Crabs -- the kind that live in your pants, not on the beach -- are becoming an endangered species, possibly thanks to the widespread modern popularity of the bikini wax.
Pthirus pubis has likely bedded down with humans for millions of years since it split off from its closest relative, the gorilla louse. The blood-suckers’ favorite habitat is the hair around the genitals -- possibly because they were already adapted to the coarse body hair of the gorilla, some scientists think -- but they can occasionally be found setting up shop in the eyelashes as well.
Now the pubic louse may have met its match -- the body-waxer.
Pubic lice “used to be extremely common; it’s now rarely seen,” University of New South Wales sexual health researcher and physician Basil Donovan told Bloomberg News on Monday. “Without doubt, it’s better grooming.”
In a 2006 paper, two British researchers floated the idea that pubic deforestation could be lessening the spread of crab lice by depriving them of their habitat. When they examined the rates for various sexually transmitted infections at a clinic in Leeds between 1997 and 2003, they found that Chlamydia and gonorrhea rates rose, but pubic lice cases significantly dropped off.
“Sexual behavior changes cannot account for this discordance in trends of STIs so there must be another explanation,” the authors wrote. “The drop in pubic lice in women appears to be most dramatic around 2000 and coincided with the introduction of extensive waxing techniques, such as the ‘Brazilian,’ in women in the United Kingdom.”
The pair admitted that their study is anecdotal as best, since they do not have numbers on pubic hair removal for patients. Plus, patients with pubic lice might be less likely to make appointments at their clinic, they said.
“However, we think that this is an interesting observation and that hair removal practices may have contributed to the reduction in pubic lice,” they wrote.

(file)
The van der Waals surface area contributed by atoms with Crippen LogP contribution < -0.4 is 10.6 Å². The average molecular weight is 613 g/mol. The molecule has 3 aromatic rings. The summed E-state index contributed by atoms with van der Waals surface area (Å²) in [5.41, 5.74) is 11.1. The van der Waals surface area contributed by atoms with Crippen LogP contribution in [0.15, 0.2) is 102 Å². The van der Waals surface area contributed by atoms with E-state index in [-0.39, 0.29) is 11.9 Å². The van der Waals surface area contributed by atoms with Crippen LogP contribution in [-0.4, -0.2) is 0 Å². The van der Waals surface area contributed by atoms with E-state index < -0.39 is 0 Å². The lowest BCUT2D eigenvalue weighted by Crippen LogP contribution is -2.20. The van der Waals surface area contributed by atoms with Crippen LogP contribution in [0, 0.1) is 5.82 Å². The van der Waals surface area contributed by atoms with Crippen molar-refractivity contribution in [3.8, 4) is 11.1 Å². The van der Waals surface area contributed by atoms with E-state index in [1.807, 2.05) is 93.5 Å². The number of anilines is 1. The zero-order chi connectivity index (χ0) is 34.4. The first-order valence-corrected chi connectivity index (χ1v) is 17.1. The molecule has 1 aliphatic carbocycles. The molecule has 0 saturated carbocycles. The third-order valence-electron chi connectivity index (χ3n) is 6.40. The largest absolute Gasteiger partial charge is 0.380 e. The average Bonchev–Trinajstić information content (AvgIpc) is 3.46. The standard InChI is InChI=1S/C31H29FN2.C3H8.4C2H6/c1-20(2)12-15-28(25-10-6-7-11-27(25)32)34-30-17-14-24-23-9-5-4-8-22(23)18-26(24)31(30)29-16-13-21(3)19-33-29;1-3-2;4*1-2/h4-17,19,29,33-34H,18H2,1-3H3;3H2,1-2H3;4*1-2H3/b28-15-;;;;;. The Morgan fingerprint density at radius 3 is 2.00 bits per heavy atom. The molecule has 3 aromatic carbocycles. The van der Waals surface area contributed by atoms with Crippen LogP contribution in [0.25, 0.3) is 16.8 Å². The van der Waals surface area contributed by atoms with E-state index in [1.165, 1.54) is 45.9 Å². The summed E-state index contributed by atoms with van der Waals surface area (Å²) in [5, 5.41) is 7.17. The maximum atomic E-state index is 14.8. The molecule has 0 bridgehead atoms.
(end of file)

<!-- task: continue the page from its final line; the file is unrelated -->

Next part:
Overall, the scientific literature on pubic lice and body hair removal trends is thin. Pubic lice are often overlooked in sexual health studies because they do not transmit disease, and patients may shy away from clinics, preferring to self-treat.
Lice are not the only danger that pubic hair can present to the genitals. One case report published in December 2011 described a 12-year-old girl’s trip to the hospital after experiencing pain and swelling of the vagina. Doctors found a “tourniquet” of pubic hair cutting off blood to the girl’s labia minora. After surgeons removed the hair, the swelling and pain subsided.
But removing pubic hair has its risks, too.
“Pubic hair removal naturally irritates and inflames the hair follicles left behind, leaving microscopic open wounds,” Washington state physician Emily Gibson wrote in an April 2011 blog post. “When that irritation is combined with the warm moist environment of the genitals, it becomes a happy culture media for some of the nastiest of bacterial pathogens.”
One particularly nasty case reported by Australian doctors in 2007 concerned a 20-year-old woman who went to the emergency room two weeks after receiving a full Brazilian bikini wax. Further examination showed that the bikini wax may have led to a serious bacterial infection and hepatitis. Six months after being discharged from the hospital, the patient returned to the hospital with a recurrence of herpes and bacterial infection after she attempted to shave her pubic hair herself.
Antibiotics took care of the problem, and “despite her traumatic experiences, the patient was keen to undertake further removal of pubic hair,” the doctors said.
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